The climbs began to get steeper. The day began to get warmer. We needed to stop every fifteen minutes. At 11.30 I had absolutely nothing left. My legs couldn’t push. We had about 10km to go but were spinning around 4km per hour with breaks for heart-rate steadying and liquorice eating. I dearly wanted to summit by lunch, before the day got too hot and we had to stop for the midday heatwave, but I couldn’t. We took the decision to recharge by the river (even colder up here – my crocced feet went numb in it and Anthony made us sandwiches that I scarfed down and we had a power nap in the van’s suspended bed. Mercifully, clouds started to roll over and the final (actually final) push wasn’t hampered by too much sun and we saddled up yet again, Anthony sending us off with a trademark “get on with it then!” motivational speech. But it honestly was not that easy. Scout was just such a dead weight and it was too busy to have her walking beside me. We’d shared many a bell ring or helmet nod with cyclists descending and wishing us luck but we eventually started to be overtaken by day trippers with nothing but water bottles and cameras to document their insane cycling prowess. Honest to god some ten year old kid and his dad on mountain bikes just sped past us like they had wings. I couldn’t work it out. The final kilometres absolutely sagged by. I cycled, stopped, calmed my heart rate, and started again, rinse and repeat. We never seemed to be getting closer. The top seemed like it was so near we could touch it but it still evaded us. Very near the top there’s a stretch of road with stalls and food sellers and the traffic grinds to a halt as everyone tries to squeeze past everyone else without falling off the edge. We clung the mountain-side and pushed the bikes. My trailer still seemed to be pulling me backwards and I was aghast at how difficult these final few kilometres were. Did I need to call it quits? Admit that this was too much for a amateur cyclist?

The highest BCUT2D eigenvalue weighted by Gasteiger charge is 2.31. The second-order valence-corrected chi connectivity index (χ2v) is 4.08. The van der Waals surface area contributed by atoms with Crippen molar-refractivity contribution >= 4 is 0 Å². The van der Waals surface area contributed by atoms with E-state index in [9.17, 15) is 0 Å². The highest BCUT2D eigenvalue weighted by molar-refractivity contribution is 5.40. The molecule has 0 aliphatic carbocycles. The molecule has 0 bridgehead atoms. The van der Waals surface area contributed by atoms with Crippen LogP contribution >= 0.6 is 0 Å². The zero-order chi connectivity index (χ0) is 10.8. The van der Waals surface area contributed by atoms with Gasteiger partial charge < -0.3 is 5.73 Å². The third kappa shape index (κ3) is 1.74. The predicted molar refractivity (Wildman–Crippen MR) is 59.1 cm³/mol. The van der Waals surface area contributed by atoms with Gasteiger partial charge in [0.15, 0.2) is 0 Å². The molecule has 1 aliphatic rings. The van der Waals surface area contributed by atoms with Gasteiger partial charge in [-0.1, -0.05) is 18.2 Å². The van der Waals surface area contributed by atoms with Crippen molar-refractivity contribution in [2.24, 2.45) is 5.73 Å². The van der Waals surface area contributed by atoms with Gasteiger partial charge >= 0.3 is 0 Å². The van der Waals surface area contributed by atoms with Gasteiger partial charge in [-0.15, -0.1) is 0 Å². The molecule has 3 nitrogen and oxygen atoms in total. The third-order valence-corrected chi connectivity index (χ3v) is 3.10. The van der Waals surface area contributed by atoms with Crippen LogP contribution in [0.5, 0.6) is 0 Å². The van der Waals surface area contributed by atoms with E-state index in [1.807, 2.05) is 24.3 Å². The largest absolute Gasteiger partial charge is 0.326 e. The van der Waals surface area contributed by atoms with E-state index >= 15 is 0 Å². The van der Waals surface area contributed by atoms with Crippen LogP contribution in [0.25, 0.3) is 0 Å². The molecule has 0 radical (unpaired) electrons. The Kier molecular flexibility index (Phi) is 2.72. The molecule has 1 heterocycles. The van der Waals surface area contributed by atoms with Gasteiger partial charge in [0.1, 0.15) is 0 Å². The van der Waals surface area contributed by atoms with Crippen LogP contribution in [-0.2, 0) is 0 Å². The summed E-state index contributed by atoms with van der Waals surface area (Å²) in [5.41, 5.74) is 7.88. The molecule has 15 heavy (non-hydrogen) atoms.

After the stalls we had a drink, took some more pictures with donkeys and set sail for what we hoped was the final final final push, for real this time, no jokes and no stops okay? And remarkably, it was. It absolutely was. We rounded a corner and saw the beginning of the tunnel we knew was the passageway to the north side of the summit and not terribly suitable for cycles and the signal for us to van-up. We did it, and as if it had been patiently waiting for us to finally ascend, the mountain exploded in rain and hail and thunder and lightening and we clamoured to get everything loaded up and out of the storm, me only then realising that the same trailer tyre was again, flat.
We sat there for the best part of an hour before the weather and the traffic eased and the other side was clearing so we parked in a cliff-side lay by and watched in awe and horror as the entire world queued up to drive to the summit, park for an hour and go back down. Surely the mountain couldn’t hold this many cars? How many of them fall off every year, I wondered. As the day wore on the traffic eased and we walked up to find some overpriced not very great food before settling in for the night.
That night. Right. Well. That night, at about 2am the thunderstorm came back with a vengeance. The wind, the rain, the lightening, the rumbles of thunder, it all felt a little “get off my mountain” if you’re familiar with the Himalayan folk-lore. While the pass is closed from October to May because of avalanches I wondered what the chances of rock and mudslides were during Summer storms. Anthony wondered the same and Emma, already convinced we were going to be blown straight off our perch, insisted we find somewhere safer. Cue a 3am drive 5km down the highway in darkness and driving rain, me clinging to the back doors and Scout diving under the bikes for cover, Emma buried in her duvet and none of us all that comfortable if I’m honest.